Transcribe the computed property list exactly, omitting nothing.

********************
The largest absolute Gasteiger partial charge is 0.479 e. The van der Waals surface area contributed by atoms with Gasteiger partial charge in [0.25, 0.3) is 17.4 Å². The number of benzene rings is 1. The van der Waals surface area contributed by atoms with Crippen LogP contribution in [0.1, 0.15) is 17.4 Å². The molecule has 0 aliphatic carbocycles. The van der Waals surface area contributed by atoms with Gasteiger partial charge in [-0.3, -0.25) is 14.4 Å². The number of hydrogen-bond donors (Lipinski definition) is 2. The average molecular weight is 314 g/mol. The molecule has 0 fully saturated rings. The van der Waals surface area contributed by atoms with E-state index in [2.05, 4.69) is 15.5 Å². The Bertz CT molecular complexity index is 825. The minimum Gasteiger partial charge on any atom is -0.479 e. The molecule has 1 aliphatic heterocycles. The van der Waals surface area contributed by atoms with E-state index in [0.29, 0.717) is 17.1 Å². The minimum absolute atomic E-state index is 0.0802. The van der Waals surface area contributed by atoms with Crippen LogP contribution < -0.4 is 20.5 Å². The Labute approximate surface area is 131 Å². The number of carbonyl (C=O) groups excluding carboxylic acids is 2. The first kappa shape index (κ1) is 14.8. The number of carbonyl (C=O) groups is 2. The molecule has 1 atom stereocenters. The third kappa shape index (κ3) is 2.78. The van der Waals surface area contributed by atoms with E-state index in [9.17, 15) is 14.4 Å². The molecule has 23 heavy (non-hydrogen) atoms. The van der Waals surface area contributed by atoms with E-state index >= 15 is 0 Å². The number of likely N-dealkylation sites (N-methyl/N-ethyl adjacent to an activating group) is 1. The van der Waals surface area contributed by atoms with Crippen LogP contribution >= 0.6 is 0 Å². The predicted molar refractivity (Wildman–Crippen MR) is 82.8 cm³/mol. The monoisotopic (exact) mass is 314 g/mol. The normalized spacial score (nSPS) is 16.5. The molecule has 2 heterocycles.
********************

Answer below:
The largest absolute Gasteiger partial charge is 0.479 e. The van der Waals surface area contributed by atoms with Gasteiger partial charge in [0.25, 0.3) is 17.4 Å². The number of benzene rings is 1. The van der Waals surface area contributed by atoms with Crippen LogP contribution in [0.1, 0.15) is 17.4 Å². The molecule has 0 aliphatic carbocycles. The van der Waals surface area contributed by atoms with Gasteiger partial charge in [-0.3, -0.25) is 14.4 Å². The number of hydrogen-bond donors (Lipinski definition) is 2. The average molecular weight is 314 g/mol. The molecule has 0 fully saturated rings. The van der Waals surface area contributed by atoms with E-state index in [2.05, 4.69) is 15.5 Å². The Bertz CT molecular complexity index is 825. The minimum Gasteiger partial charge on any atom is -0.479 e. The molecule has 1 aliphatic heterocycles. The van der Waals surface area contributed by atoms with E-state index in [0.29, 0.717) is 17.1 Å². The minimum absolute atomic E-state index is 0.0802. The van der Waals surface area contributed by atoms with Crippen LogP contribution < -0.4 is 20.5 Å². The Labute approximate surface area is 131 Å². The number of carbonyl (C=O) groups excluding carboxylic acids is 2. The first kappa shape index (κ1) is 14.8. The number of carbonyl (C=O) groups is 2. The molecule has 1 atom stereocenters. The third kappa shape index (κ3) is 2.78. The van der Waals surface area contributed by atoms with E-state index in [9.17, 15) is 14.4 Å². The molecule has 23 heavy (non-hydrogen) atoms. The van der Waals surface area contributed by atoms with E-state index >= 15 is 0 Å². The number of likely N-dealkylation sites (N-methyl/N-ethyl adjacent to an activating group) is 1. The van der Waals surface area contributed by atoms with Crippen LogP contribution >= 0.6 is 0 Å². The predicted molar refractivity (Wildman–Crippen MR) is 82.8 cm³/mol. The monoisotopic (exact) mass is 314 g/mol. The normalized spacial score (nSPS) is 16.5. The molecule has 2 heterocycles.